Home > Action >

Freedom Strikes a Blow

Freedom Strikes a Blow (1974)

March. 20,1974
| Action

A martial arts fighter, haunted by his past, takes a job as a dock worker in a small village. His vow never to fight again is tested by the cruel owner of the pier.


Watch Trailer


Similar titles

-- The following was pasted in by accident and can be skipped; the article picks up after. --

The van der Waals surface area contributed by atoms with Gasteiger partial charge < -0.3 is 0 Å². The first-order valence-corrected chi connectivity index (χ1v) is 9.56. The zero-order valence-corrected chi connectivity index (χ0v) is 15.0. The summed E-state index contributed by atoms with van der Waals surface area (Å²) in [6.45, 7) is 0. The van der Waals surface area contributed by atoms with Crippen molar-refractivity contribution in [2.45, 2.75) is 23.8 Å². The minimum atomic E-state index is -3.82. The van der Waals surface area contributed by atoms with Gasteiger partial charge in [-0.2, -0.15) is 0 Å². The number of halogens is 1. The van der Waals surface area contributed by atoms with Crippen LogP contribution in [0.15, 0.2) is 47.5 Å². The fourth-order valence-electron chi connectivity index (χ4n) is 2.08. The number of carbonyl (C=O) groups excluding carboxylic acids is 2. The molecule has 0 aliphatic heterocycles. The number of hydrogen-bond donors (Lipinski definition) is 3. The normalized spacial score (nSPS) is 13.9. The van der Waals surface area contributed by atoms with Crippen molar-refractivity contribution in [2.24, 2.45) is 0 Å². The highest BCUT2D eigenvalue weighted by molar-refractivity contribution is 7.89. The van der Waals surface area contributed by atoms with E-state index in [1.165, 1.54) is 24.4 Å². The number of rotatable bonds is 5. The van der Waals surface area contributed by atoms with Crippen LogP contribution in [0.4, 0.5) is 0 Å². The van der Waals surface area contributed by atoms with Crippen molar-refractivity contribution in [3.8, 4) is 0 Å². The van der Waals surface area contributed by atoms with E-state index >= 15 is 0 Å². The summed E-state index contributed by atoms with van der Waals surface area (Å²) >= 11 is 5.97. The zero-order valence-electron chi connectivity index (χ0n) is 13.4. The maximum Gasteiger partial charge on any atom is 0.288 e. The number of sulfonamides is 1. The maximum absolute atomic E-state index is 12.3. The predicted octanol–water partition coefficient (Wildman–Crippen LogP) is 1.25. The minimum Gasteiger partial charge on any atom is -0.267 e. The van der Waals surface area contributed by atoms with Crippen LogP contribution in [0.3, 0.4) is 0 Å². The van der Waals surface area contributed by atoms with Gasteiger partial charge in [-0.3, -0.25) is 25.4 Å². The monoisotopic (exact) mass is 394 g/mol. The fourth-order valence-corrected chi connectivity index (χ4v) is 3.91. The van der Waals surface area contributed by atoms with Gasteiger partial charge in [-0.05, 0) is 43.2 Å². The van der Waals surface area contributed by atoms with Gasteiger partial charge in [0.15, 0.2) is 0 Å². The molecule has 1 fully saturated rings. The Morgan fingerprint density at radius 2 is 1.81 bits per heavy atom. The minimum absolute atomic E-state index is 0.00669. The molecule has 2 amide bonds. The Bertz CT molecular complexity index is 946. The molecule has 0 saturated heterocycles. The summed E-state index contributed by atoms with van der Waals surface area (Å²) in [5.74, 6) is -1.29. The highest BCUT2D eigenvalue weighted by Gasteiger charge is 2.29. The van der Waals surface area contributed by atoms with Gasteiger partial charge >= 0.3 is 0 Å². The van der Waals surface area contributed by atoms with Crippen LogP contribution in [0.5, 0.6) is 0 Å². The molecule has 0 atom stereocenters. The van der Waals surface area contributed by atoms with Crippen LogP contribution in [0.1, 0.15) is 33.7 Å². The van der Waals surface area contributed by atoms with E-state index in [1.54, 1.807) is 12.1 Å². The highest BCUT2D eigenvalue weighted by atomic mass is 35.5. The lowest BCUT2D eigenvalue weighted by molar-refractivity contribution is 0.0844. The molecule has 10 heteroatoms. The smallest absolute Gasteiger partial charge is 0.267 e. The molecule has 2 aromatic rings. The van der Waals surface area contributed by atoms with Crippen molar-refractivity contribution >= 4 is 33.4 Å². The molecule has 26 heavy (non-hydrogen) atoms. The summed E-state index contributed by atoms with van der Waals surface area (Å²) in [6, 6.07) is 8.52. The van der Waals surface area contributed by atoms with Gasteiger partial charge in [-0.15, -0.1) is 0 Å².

"Shen Wei Ta" (Wai-Man Chan) is a young man who is dating the sister of the local bully. One night the two men get into a fight and after Shen Wei Ta accidentally kills him he is forced to flee from the scene. Vowing to never fight again he changes his name to "Chung San" and gets a job as a manual laborer off-loading cargo from ships and tries to save as much money as he can. However, when young thieves are caught stealing some rice from a warehouse, Chung San stops them from getting beaten to death by offering to pay for the merchandise out of his earnings. This inexplicably angers the dockyard boss who doesn't like the fact that Chung San dared to interfere and proceeds to order some of his hired thugs to beat him up as well. Fortunately, some of the workers come to his aid and manage to stop things before he is seriously hurt. Not long afterward, things get much worse when the leader of a crime syndicate moves in and takes over the pier which subsequently disenfranchises all of the workers who have spent most of their lives working on the docks. Violence soon erupts with a particularly strong and muscled individual named "Chiang Tai" (Bolo Yeung) killing or maiming anybody who dares to interfere with the syndicate. It's at this time that Chung San realizes that he has to reevaluate his vow to abstain from fighting. Now rather than reveal any more I will just say that this was an old-style kung fu film of the type that gained prominence in the early 70's. While not as good as those movies which featured Bruce Lee, this particular film had more than enough action and several actors (most notably Bolo Yeung) who had previously performed with him to give it a certain amount of credibility. In short, fans of martial arts films from this general era might enjoy this particular movie and I have rated it accordingly. Average.